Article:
There are 4 different IRS-approved methods to complete a cost segregation study. Some involve estimations while others involve more precise data. An engineering firm that specializes in such work can provide specific documentation in a format that creates more tax savings than an estimate otherwise would, so most CPAs or accountants do not provide this service themselves. Cost segregation can be facilitated immediately after purchasing, building or renovating a property, or it can be completed up to 20 years after the property acquisition. Service providers should be experienced professionals with a significant track record that back up their work with audit protection guarantees. Almost any commercial property acquired (for $750,000+) or renovated (for $250,000+) can be effectively considered for cost segregation to accelerate depreciation deductions. 

Building owners who engage a cost segregation study should be prepared to own the building for at least three years because selling a property where accelerated depreciation deductions have been taken can result in recapture, meaning giving back some of the tax savings that was front-loaded to the owner. There are ways to reduce the impact of recapture, one being especially useful if they buyer of the building plans to fully renovate after the purchase. An experienced CPA can offer additional guidance in this area.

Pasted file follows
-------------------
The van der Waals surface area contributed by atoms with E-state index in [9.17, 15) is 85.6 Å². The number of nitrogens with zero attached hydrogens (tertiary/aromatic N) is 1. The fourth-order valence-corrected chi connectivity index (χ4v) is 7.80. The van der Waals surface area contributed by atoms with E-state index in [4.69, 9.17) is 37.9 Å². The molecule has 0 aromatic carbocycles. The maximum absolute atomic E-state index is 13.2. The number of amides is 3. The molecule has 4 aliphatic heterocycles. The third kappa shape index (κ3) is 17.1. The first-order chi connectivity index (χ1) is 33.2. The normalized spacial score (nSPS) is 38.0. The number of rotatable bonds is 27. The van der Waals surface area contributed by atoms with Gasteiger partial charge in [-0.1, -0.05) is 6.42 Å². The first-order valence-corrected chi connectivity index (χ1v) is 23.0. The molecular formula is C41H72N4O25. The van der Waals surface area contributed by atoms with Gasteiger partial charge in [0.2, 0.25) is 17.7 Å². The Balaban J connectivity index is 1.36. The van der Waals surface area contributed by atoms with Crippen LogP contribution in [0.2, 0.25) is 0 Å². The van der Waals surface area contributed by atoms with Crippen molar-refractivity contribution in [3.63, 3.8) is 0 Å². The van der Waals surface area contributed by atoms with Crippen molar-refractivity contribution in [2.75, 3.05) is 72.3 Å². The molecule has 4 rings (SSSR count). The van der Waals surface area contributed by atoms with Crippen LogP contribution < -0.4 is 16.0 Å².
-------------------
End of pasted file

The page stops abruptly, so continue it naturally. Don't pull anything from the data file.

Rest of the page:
Ownership of commercial property, or most real property for that matter, comes with additional costs, including specific property taxes. The most common is real property tax, but in some jurisdictions there can be a different type -- business personal property tax. That is the exact definition of the separate items listed in the cost segregation study. Some of these jurisdictions may charge a different (and lower) tax rate, while others charge the same rate but don't index the cost of business personal property for inflation. If you provide a list of business personal property assets to your taxing authority, they may be able to only assess the inflation adjustment every two years on the value of the real property (less the business personal property items).  This can be an added benefit to a cost segregation study and should be considered wherever relevant.